Polio this week in Congo
One case of circulating vaccine-derived poliovirus type 2 (cVDPV2) was reported in Kouilou making it the first in the country. The virus is linked to the Huila outbreak in Angola.
International Health Regulations
Countries affected by poliovirus transmission are subject to International Health Regulations Temporary Recommendations that request them to declare a case of polio as a national public health emergency and consideration vaccination of all international travellers, as per temporary recommendations issued as of October 2020.
It is important that all countries, in particular those with frequent travel and contacts with polio-affected countries and areas, strengthen surveillance for AFP cases in order to rapidly detect any new virus importation and to facilitate a rapid response. Countries, territories and areas should also maintain uniformly high routine immunization coverage at the district level to minimize the consequences of any new virus introduction.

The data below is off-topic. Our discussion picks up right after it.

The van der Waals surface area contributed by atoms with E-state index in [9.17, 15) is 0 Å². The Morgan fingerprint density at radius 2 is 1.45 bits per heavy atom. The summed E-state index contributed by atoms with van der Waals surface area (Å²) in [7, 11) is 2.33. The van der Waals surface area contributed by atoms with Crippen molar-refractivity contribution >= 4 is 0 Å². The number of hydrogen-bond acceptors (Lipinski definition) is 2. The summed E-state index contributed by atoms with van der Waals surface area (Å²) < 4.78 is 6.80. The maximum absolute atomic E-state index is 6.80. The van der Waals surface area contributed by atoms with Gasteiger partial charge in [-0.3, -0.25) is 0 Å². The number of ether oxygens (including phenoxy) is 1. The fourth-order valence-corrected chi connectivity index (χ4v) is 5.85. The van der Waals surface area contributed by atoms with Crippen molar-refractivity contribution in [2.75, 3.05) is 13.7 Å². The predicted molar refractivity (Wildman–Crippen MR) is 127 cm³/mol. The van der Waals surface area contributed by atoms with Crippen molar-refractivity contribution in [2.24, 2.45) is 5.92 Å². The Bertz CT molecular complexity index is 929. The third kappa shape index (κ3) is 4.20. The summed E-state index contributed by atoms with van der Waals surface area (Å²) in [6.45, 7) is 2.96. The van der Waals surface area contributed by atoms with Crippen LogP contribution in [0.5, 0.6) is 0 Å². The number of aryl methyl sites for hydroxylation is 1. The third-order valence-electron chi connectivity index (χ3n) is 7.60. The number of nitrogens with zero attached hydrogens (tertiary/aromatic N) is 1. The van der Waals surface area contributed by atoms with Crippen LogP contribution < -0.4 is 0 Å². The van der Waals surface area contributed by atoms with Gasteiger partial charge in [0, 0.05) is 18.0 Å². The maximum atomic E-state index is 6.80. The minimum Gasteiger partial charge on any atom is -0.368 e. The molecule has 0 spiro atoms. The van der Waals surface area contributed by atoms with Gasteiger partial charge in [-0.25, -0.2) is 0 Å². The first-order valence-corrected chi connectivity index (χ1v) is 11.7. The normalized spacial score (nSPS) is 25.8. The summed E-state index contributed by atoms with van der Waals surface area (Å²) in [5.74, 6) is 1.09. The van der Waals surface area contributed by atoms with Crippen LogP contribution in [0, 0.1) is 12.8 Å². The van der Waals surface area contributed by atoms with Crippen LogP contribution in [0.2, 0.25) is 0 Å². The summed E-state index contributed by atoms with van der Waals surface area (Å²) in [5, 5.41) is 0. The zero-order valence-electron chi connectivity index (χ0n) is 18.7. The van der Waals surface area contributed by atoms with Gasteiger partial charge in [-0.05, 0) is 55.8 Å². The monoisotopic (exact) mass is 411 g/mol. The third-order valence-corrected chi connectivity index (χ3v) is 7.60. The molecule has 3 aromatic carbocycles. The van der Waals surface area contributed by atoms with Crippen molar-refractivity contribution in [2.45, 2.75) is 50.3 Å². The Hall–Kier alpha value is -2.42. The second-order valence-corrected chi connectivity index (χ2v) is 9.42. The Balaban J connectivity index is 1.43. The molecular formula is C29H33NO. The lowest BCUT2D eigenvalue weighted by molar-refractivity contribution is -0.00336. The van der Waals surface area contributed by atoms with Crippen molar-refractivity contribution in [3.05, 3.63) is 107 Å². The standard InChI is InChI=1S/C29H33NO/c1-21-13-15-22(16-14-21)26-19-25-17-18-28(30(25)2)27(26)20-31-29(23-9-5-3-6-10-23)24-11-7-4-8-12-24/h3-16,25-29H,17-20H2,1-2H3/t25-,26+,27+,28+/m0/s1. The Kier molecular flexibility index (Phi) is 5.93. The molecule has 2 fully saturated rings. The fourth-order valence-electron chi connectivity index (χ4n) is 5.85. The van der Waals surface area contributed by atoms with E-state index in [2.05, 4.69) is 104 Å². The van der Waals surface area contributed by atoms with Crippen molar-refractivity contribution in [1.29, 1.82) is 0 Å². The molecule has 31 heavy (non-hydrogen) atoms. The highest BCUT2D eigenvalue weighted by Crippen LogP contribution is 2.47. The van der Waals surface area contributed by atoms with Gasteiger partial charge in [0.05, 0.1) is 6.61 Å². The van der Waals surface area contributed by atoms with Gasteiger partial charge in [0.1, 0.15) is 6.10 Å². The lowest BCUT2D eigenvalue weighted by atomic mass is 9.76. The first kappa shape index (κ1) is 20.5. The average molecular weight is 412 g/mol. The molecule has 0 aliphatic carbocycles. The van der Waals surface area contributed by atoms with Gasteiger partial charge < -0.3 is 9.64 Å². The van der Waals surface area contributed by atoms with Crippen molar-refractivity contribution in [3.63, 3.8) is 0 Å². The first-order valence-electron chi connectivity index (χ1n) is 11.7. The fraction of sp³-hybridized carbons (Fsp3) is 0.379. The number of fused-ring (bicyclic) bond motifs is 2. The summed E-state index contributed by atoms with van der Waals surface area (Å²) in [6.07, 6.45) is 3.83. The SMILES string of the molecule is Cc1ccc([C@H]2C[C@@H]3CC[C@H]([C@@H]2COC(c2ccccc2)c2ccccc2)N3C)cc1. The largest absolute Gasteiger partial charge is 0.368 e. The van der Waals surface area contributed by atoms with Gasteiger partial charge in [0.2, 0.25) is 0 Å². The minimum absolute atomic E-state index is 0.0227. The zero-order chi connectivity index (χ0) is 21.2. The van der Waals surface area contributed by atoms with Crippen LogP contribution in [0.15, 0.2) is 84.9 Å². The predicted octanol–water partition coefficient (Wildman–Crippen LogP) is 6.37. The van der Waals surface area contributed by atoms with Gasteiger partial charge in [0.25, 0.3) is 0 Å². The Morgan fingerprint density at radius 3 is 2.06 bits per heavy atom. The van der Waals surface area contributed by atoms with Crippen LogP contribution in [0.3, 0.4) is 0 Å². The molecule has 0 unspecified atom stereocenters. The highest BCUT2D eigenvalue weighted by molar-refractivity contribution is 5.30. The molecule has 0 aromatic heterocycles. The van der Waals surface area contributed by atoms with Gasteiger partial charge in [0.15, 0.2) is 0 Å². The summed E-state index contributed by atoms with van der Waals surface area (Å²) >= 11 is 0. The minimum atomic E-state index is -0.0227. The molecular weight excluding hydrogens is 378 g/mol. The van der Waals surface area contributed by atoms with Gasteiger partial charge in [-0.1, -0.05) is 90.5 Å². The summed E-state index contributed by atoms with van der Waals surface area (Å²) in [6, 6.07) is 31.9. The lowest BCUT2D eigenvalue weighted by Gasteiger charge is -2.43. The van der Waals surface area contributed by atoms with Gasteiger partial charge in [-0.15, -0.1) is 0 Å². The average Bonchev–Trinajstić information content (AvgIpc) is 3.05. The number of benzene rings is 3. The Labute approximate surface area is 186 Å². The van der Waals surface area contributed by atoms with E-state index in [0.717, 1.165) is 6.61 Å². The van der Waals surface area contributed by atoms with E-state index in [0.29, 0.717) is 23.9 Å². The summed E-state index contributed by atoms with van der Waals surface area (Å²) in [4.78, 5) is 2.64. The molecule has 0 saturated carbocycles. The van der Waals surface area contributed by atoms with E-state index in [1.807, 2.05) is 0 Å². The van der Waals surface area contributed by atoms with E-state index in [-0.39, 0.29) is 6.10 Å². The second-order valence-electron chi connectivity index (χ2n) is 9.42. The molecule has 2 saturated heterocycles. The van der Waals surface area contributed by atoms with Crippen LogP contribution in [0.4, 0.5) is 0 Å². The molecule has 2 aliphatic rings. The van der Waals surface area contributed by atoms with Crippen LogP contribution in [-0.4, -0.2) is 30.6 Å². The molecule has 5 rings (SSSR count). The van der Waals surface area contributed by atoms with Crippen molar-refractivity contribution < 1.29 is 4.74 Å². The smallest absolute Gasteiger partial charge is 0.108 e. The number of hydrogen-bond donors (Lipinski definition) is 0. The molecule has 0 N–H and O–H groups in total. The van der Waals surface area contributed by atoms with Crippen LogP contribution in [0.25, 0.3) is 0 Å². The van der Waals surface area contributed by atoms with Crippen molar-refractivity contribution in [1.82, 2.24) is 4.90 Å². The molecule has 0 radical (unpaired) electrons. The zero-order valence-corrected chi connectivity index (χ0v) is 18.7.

WHO’s International Travel and Health recommends that all travellers to polio-affected areas be fully vaccinated against polio. Residents (and visitors for more than 4 weeks) from infected areas should receive an additional dose of OPV or inactivated polio vaccine (IPV) within 4 weeks to 12 months of travel.
As per the advice of an Emergency Committee convened under the International Health Regulations (2005), efforts to limit the international spread of poliovirus remains a Public Health Emergency of International Concern (PHEIC). Countries affected by poliovirus transmission is subject to Temporary Recommendations. To comply with the Temporary Recommendations issued under the PHEIC, any country infected by poliovirus should declare the outbreak as a national public health emergency and consider vaccination of all international travellers.